It is contemplated that the membrane 11 of this invention may be used in any other design of dispenser for fluid medicaments which is implantable into the human body, as well as in the specific design shown herein. The membrane of this invention may also be used to cover or define any site or area which should be flexible, yet which must be protected from any accidental hypodermic needle penetration. Likewise, the membrane of this invention may be used in any circumstance, in the medical field or elsewhere, where flexibility coupled with strength, and particularly resistance to penetration by a hypodermic needle, is desired. Particularly, the membrane of this invention makes possible the use of an implantable dispenser in which a needle-pierceable fluid resupply port 10 is on the same side of the dispenser as the reservoir membrane 11a. With the membrane, the risk is eliminated of an accidental puncturing of the reservoir by a misdirected needle.

Various variations and modifications can, of course, be made to the preceding description without departing from either the scope or the spirit of the invention.

Patent Citations
Cited PatentFiling datePublication dateApplicantTitle
US3922468 *Jan 19, 1972Nov 25, 1975Burke Oliver W JunFiber-elastomer laminates utilizing an unresinified m-aminophenol primer
US4548605 *Dec 7, 1982Oct 22, 1985Terumo Kabushiki KaishaMethod for manufacturing plastic container containing infusion solution which does not allow deterioration of infusion solution for long period of time
US4668231 *Jan 31, 1985May 26, 1987Cordis CorporationImplantable hand-operable dispensers for fluid medicaments
US4718894 *May 21, 1986Jan 12, 1988Applied Precision LimitedManually actuated, implantable device to sequentially feed doses of a substance, in particular a therapeutant
US4738657 *Sep 30, 1985Apr 19, 1988Mcghan Medical CorporationSelf-sealing injection reservoir
US4772263 *Sep 23, 1987Sep 20, 1988Regents Of The University Of MinnesotaSpring driven infusion pump
US4840615 *Mar 14, 1988Jun 20, 1989Mcghan Medical CorporationSelf-sealing injection reservoir
US4898585 *May 18, 1988Feb 6, 1990Baxter Healthcare CorporationImplantable patient-activated fluid delivery device with bolus injection port
US4902278 *Feb 18, 1987Feb 20, 1990Ivac CorporationFluid delivery micropump
US4904241 *Oct 21, 1988Feb 27, 1990Medical Engineering Corp.Septum with a needle stop at the fluid transfer port
DE2855694A1 *Dec 22, 1978Jul 3, 1980Imi Kynoch LtdBehaelter zur aufbewahrung von gefaehrlichem material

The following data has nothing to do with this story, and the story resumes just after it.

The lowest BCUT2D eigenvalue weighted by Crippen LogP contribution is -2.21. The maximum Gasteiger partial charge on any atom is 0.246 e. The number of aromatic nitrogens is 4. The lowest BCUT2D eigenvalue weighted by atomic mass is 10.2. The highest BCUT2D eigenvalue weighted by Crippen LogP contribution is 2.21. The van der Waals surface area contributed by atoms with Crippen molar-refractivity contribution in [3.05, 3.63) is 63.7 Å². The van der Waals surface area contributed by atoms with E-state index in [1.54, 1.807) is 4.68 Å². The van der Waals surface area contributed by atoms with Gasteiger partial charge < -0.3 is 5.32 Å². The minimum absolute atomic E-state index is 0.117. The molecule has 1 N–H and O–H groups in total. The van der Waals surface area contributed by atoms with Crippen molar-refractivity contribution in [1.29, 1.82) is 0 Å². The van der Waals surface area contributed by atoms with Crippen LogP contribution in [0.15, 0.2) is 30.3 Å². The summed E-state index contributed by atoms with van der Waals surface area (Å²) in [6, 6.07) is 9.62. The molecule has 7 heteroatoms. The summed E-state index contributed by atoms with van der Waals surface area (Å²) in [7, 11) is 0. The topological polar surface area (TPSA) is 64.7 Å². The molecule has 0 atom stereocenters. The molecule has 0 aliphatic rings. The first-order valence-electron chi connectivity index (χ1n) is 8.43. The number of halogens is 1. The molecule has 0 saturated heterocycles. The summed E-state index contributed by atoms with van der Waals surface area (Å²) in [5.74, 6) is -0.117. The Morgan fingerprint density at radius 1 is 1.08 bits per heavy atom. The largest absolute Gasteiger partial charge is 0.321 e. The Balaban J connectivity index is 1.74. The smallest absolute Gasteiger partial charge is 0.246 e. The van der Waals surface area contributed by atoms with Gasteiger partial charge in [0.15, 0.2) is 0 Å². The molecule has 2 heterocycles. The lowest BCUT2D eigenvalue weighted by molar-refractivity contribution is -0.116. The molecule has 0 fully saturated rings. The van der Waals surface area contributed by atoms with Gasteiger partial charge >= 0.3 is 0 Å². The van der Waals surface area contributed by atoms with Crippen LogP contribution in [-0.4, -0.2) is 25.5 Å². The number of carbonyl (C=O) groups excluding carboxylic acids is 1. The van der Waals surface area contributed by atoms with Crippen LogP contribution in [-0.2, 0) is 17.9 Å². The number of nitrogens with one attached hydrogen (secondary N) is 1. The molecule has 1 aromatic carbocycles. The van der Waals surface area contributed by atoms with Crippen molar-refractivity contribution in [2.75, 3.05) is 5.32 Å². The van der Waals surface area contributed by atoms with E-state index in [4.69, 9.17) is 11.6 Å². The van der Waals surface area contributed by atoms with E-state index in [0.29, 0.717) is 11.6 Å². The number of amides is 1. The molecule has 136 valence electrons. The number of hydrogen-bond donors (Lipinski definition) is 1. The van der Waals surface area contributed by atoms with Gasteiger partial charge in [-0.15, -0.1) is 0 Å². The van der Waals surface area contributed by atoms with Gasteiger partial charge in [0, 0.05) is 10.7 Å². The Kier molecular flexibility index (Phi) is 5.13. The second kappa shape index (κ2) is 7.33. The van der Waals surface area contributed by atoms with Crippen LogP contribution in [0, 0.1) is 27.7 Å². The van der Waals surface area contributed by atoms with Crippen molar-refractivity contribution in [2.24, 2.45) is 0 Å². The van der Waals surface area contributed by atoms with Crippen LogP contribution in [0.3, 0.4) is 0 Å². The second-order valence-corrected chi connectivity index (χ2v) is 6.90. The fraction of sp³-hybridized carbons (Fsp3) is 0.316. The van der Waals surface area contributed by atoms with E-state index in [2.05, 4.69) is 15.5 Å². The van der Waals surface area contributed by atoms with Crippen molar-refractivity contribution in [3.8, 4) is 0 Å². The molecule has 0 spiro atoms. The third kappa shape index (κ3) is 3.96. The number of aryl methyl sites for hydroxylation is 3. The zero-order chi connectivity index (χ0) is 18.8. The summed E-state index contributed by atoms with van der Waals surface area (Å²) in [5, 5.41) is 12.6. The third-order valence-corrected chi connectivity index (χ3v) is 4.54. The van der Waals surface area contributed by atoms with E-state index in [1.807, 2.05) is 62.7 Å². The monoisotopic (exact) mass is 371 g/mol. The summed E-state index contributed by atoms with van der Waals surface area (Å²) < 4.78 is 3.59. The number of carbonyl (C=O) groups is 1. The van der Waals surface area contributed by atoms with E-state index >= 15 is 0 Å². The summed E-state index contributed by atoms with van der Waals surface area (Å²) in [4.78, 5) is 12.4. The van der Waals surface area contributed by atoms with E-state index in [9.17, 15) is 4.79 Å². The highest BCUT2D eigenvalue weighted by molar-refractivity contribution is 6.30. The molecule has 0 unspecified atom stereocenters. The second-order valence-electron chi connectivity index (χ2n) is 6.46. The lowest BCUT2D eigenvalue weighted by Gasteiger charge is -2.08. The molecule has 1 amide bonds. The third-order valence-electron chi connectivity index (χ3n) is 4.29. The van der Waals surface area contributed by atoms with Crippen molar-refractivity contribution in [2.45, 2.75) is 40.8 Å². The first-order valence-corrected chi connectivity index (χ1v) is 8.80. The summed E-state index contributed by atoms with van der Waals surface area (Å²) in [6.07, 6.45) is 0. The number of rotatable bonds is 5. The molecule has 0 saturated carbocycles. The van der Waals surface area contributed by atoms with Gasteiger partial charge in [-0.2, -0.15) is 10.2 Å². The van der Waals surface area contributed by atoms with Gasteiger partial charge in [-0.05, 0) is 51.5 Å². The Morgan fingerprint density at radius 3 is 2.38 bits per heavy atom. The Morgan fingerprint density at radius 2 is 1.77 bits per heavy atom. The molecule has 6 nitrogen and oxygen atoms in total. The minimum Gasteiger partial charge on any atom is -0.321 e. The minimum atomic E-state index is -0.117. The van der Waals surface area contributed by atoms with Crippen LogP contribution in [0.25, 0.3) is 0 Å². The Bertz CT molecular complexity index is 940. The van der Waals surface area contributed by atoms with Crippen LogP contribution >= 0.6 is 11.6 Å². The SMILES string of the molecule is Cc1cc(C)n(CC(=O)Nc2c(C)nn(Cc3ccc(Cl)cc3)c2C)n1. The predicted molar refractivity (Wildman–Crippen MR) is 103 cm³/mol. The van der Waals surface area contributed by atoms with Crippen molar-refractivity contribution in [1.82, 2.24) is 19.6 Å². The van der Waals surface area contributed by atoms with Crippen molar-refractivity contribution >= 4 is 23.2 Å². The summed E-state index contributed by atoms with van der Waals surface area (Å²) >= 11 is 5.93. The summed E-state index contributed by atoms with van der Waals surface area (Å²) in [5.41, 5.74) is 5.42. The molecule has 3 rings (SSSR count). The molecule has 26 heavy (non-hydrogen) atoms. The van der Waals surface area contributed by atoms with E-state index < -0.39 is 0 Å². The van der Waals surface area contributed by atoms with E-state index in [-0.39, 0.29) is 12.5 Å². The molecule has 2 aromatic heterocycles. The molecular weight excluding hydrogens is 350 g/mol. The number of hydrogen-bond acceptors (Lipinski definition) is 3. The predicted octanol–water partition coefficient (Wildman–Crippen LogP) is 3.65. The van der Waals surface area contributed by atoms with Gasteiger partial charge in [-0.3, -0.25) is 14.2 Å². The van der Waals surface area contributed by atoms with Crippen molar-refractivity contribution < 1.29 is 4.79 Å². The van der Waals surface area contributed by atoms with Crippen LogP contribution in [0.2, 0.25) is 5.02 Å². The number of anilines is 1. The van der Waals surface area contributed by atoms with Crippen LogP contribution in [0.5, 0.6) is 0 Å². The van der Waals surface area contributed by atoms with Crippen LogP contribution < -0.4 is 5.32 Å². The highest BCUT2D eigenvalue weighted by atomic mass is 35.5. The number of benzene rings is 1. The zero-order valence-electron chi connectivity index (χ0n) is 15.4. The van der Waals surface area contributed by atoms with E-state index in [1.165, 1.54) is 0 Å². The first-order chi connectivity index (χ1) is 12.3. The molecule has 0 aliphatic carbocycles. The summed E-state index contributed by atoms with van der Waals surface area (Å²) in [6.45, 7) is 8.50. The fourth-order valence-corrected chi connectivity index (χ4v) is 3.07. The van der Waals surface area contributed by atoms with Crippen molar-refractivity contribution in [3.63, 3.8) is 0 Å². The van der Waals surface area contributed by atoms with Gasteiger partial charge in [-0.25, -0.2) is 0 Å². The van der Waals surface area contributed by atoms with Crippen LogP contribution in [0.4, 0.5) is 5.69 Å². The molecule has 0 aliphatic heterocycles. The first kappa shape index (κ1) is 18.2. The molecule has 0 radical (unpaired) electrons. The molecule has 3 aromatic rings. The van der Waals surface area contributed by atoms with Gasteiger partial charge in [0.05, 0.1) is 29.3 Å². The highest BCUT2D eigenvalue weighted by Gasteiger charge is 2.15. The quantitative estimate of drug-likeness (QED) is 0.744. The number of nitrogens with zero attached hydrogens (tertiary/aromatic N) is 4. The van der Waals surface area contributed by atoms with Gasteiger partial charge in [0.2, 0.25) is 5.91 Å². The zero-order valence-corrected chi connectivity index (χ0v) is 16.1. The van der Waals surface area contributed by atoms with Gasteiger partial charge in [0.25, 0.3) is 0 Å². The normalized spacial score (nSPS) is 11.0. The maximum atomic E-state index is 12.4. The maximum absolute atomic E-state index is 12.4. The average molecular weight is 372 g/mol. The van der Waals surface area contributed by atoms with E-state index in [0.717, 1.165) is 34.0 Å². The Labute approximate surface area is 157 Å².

EP0260081A1 *Sep 4, 1987Mar 16, 1988Dow Corning Wright CorporationLozenge-shaped low profile injection reservoir
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Referenced by
Citing PatentFiling datePublication dateApplicantTitle
US5622771 *Jun 24, 1996Apr 22, 1997E. I. Du Pont De Nemours And CompanyPenetration-resistant aramid article
US5713859 *Apr 18, 1996Feb 3, 1998Vasca, Inc.For performing extracorporeal blood treatment
US5755780 *Nov 7, 1996May 26, 1998Vasca, Inc.Implantable vascular device
US5807356 *Oct 4, 1995Sep 15, 1998Vasca, Inc.For implantation in a vascular structure
US5836915 *Sep 18, 1995Nov 17, 1998Fresenius AgFor dosed emission of medicines into the human body
US6022335 *Jul 1, 1998Feb 8, 2000Ramadan; HosseinImplantable hemodialysis triple port assembly
US6053901 *Oct 2, 1996Apr 25, 2000Vasca, Inc.Subcutaneously implanted cannula and method for arterial access
US6056717 *Feb 2, 1998May 2, 2000Vasca, Inc.Implantable vascular device
US6183461Sep 14, 1999Feb 6, 2001Situs CorporationMethod for delivering a medication
US6375972Apr 26, 2000Apr 23, 2002Control Delivery Systems, Inc.Sustained release drug delivery devices, methods of use, and methods of manufacturing thereof
US6398764Dec 27, 1999Jun 4, 2002Vasca. Inc.Subcutaneously implanted cannula and method for arterial access
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US7244270Sep 16, 2004Jul 17, 2007Evera MedicalSystems and devices for soft tissue augmentation
US7540859Apr 22, 2004Jun 2, 2009Interrad Medical, Inc.Dialysis valve and method
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US7998202Sep 30, 2008Aug 16, 2011Evera Medical, Inc.Tissue implant having a biased layer and compliance that simulates tissue
US8012134Sep 8, 2010Sep 6, 2011Interrad Medical, Inc.Dialysis valve and method
US8252307Jan 8, 2010Aug 28, 2012Psivida Us, Inc.Method for treating and/or preventing retinal diseases with sustained release corticosteroids
US8574613Jan 19, 2010Nov 5, 2013Psivida Us, Inc.Sustained release drug delivery devices, methods of use, and methods of manufacturing thereof
US8574659Jan 15, 2010Nov 5, 2013Psivida Us, Inc.Sustained release drug delivery devices, methods of use, and methods of manufacturing thereof
US8628502Aug 5, 2011Jan 14, 2014Interrad Medical, Inc.Dialysis valve and method
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Classifications
U.S. Classification604/93.01, 604/131, 128/DIG.12, 604/153, 604/891.1
International ClassificationB32B25/10, A61M37/00, A61L27/00, A61M39/02
Cooperative ClassificationY10S128/12, A61M2039/0226, B32B25/10, A61M39/0208
European ClassificationA61M39/02B, B32B25/10